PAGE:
Finally Getting Some Zzz’s
How I am finally winning my 20-year long fight against insomnia
If you read any of my other posts, you will likely learn that I struggle with a few mental illnesses. Depression, PTSD, anxiety, and insomnia. If I had to rank them based on severity, I can’t even. All of them come together to torture me every second I breathe.
Insomnia has taken its toll on me since I was a kid. Some of the few memories I remember all involve me experiencing some type of horror during my sleep. Whether it is my mom lurking in my bedroom in the darkness or me suffering from sleep paralysis, they have all instilled a deep fear of the unknown in me.
For many years, I have had “sleep” patterns that kept me up.
I have slept walk at night so that I can specifically turn on the lights. I do this because of how scared I am in the dark.
I tend to get really close to falling asleep and then I just suddenly open my eyes, as if I feel someone is around me. I lift up my head, grab my iPhone and turn on the flashlight function. I then look around. This happens repeatedly throughout the night.
I have had extraordinarily detailed and visual dreams where I could see my mind transform really innocent characters into extremely scary figures. I have seen several innocent Pokemon (e.g. Togepi) be depicted as a monster lurking next to me. I have seen my own beautiful daughter (my 5’0 duck) become a deflated, dead being in my dreams.
I haven’t had one night of sleep with these continual horrors until recently. How? In the midst of the dark, on my bed, where I feel the most vulnerable to any monster that will scare the crap out of me, I am meditating. Don’t ask me how I can do it when I am already experiencing a panic attack. I have had to just learn to meditate because insomnia and all my other experiences during the night time have taken my life away. From holes in my teeth caused by teeth grinding to migraines that have lasted over a decade, I felt like I was losing my life to my PTSD at night.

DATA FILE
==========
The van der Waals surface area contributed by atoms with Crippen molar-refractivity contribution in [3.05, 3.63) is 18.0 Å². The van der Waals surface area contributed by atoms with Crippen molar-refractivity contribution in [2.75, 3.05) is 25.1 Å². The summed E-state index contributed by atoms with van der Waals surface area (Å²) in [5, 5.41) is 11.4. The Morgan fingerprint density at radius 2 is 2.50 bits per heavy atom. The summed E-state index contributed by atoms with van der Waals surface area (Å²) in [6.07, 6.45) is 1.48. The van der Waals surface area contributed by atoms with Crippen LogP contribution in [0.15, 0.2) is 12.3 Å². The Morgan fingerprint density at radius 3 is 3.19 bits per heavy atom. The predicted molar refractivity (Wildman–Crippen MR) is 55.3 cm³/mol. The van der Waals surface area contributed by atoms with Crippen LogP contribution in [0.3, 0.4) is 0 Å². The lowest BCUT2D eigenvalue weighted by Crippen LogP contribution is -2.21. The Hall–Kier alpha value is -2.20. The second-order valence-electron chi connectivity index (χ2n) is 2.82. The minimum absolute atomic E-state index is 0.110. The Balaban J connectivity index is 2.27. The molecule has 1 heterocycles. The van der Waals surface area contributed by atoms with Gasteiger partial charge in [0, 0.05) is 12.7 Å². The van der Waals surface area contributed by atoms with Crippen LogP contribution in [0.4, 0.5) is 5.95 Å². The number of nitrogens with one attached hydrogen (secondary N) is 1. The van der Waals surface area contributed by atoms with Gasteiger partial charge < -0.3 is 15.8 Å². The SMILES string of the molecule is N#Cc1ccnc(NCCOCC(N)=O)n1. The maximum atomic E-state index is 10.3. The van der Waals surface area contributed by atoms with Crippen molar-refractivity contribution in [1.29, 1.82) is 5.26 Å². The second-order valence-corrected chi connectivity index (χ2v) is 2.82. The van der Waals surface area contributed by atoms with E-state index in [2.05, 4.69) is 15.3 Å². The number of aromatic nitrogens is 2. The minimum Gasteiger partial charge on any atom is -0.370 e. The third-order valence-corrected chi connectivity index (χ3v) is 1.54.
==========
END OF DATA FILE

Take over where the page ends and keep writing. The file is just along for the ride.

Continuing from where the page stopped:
This explains why I have been making tremendous progress in recovering from my mental illnesses these past few weeks: it’s either I give up altogether and do nothing, or I try my very hardest because what else can I do?
This fight against insomnia doesn’t just happen on my bed in the dark though. It happens hours before I even turn off the lights and lay on my bed. I tend to stay up until very late into the night (12AM to 2AM). My father is definitely sleeping by 8PM, my mother might be struggling with her own insomnia on her bed, and my brother is far away in another land even though he is just next door. Welcome to the mind of a person suffering from PTSD and other mental illnesses - I may know someone is awake next to me or that I can dial 911 if something happens, but I can still panic.
But when everyone is doing their own thing and I feel like I am left alone, I can still panic. The lights in my bedroom are on when I am on my computer. It doesn’t mean that I’m not scared though. The images of the night time follow me throughout the day. My mind can create images of scary monsters as I am typing right now, thus making me fear what’s out there.
You know what’s worse? When those mental images and fear become physical experiences. When my heart starts to race and I feel anxiety rushing over me, I am left struggling with horrible pains. I feel like there’s a monster in the hallway, my body is making me feel both a stomachache and an emerging puke all at the same time, and I am panicking in the moment. A few months ago, I started to feel numbness in half my body. It resembled a stroke. When I noticed that my mental illnesses were getting out of control and causing irreversible bodily damages, I knew I had to do something.
That’s when I resorted to meditation. Emptying my mind takes me away from all of the horrifying images. It’s the only way I have found to help me get some zzz’s.